Flow of information in capital groups

Our experience shows that holding companies very often receive, in various form, information from their subsidiaries. Such information is transferred for numerous purposes, including management (also as part of services subject to transfer pricing) or stock exchange reporting, usually without due analysis whether or not such a transfer infringes upon absolutely binding provisions of law or violates rights of the subsidiaries’ (minority) shareholders or contractors.

Moreover, such a situation generates conflict of interest for the subsidiary’s management board that is required on the one hand to keep secret particulars of the company it represents, and on the other hand – to transfer vital information to its parent company.

In such circumstances, the following risks occur:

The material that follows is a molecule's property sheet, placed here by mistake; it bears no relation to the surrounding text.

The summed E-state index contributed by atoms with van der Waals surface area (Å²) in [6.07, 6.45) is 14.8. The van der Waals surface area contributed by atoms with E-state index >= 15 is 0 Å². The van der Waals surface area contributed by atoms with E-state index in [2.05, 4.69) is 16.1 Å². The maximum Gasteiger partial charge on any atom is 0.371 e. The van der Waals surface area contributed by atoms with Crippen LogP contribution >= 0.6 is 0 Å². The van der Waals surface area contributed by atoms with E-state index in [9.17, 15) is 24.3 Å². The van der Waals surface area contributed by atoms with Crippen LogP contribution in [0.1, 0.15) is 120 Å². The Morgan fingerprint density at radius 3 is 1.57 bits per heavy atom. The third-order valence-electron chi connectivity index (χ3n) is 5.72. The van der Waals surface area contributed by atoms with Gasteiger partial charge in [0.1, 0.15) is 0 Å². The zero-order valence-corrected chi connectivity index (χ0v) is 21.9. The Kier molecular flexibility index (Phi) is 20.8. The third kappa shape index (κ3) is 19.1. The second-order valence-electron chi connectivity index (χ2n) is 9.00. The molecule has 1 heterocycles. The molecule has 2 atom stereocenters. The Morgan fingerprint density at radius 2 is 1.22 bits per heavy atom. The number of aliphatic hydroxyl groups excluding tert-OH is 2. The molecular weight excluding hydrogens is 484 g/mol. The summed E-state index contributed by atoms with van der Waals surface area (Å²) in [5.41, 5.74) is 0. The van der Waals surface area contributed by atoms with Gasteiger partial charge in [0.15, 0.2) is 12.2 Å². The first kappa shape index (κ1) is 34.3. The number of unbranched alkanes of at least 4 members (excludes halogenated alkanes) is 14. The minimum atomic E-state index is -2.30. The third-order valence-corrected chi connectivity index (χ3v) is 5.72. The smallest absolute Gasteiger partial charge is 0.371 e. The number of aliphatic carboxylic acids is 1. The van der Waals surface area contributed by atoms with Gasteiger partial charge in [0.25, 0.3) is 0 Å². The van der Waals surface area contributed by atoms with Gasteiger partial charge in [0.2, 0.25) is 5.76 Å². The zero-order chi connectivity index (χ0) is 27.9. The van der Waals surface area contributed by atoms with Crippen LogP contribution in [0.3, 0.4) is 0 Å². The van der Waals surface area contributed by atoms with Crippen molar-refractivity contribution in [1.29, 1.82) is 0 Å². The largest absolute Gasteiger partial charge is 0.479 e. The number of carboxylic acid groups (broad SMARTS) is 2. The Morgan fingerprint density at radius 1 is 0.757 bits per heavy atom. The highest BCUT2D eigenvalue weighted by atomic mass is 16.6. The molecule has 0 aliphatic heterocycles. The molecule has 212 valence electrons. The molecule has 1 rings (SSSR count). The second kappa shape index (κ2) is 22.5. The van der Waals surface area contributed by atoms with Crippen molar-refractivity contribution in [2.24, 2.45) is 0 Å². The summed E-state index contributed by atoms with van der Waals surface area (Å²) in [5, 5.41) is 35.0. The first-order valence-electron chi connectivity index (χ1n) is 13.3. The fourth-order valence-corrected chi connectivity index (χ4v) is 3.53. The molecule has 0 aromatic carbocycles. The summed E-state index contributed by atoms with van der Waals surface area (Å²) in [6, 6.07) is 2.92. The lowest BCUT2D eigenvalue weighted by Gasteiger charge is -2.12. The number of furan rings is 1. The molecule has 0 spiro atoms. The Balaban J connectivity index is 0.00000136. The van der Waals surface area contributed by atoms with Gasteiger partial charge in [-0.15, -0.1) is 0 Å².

• reluctance of members of the subsidiaries’ management boards to immediately provide the holding company with all vital information about the subsidiary (which is of importance particularly for holding companies that are required to report information significant for the stock exchange),
  • exposure to an allegation that members of the subsidiaries’ management boards are made to engage in illegal actions,
  • exposure to claims from the subsidiaries’ contractors in the event of disclosure of information about such contractors to a third party, which in relation to them is the holding company,
  • exposure to claims from the subsidiaries’ (minority) shareholders (if any).